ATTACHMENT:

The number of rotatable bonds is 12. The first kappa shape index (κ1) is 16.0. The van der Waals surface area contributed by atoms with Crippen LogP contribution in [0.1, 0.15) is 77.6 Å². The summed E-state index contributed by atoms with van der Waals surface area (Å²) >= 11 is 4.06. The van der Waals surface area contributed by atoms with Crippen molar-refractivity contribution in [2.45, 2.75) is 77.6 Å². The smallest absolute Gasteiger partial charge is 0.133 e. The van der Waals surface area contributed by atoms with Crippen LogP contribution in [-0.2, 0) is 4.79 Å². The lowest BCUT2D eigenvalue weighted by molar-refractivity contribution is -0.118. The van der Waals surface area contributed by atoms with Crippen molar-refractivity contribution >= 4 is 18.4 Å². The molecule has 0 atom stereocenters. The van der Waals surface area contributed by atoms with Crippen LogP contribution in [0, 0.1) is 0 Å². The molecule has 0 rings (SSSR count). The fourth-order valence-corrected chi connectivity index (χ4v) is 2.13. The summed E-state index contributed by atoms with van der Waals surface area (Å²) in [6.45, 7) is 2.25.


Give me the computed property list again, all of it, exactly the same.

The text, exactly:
The number of rotatable bonds is 12. The first kappa shape index (κ1) is 16.0. The van der Waals surface area contributed by atoms with Crippen LogP contribution in [0.1, 0.15) is 77.6 Å². The summed E-state index contributed by atoms with van der Waals surface area (Å²) >= 11 is 4.06. The van der Waals surface area contributed by atoms with Crippen molar-refractivity contribution in [2.45, 2.75) is 77.6 Å². The smallest absolute Gasteiger partial charge is 0.133 e. The van der Waals surface area contributed by atoms with Crippen LogP contribution in [-0.2, 0) is 4.79 Å². The lowest BCUT2D eigenvalue weighted by molar-refractivity contribution is -0.118. The van der Waals surface area contributed by atoms with Crippen molar-refractivity contribution >= 4 is 18.4 Å². The molecule has 0 atom stereocenters. The van der Waals surface area contributed by atoms with Crippen LogP contribution in [0, 0.1) is 0 Å². The molecule has 0 rings (SSSR count). The fourth-order valence-corrected chi connectivity index (χ4v) is 2.13. The summed E-state index contributed by atoms with van der Waals surface area (Å²) in [6.45, 7) is 2.25.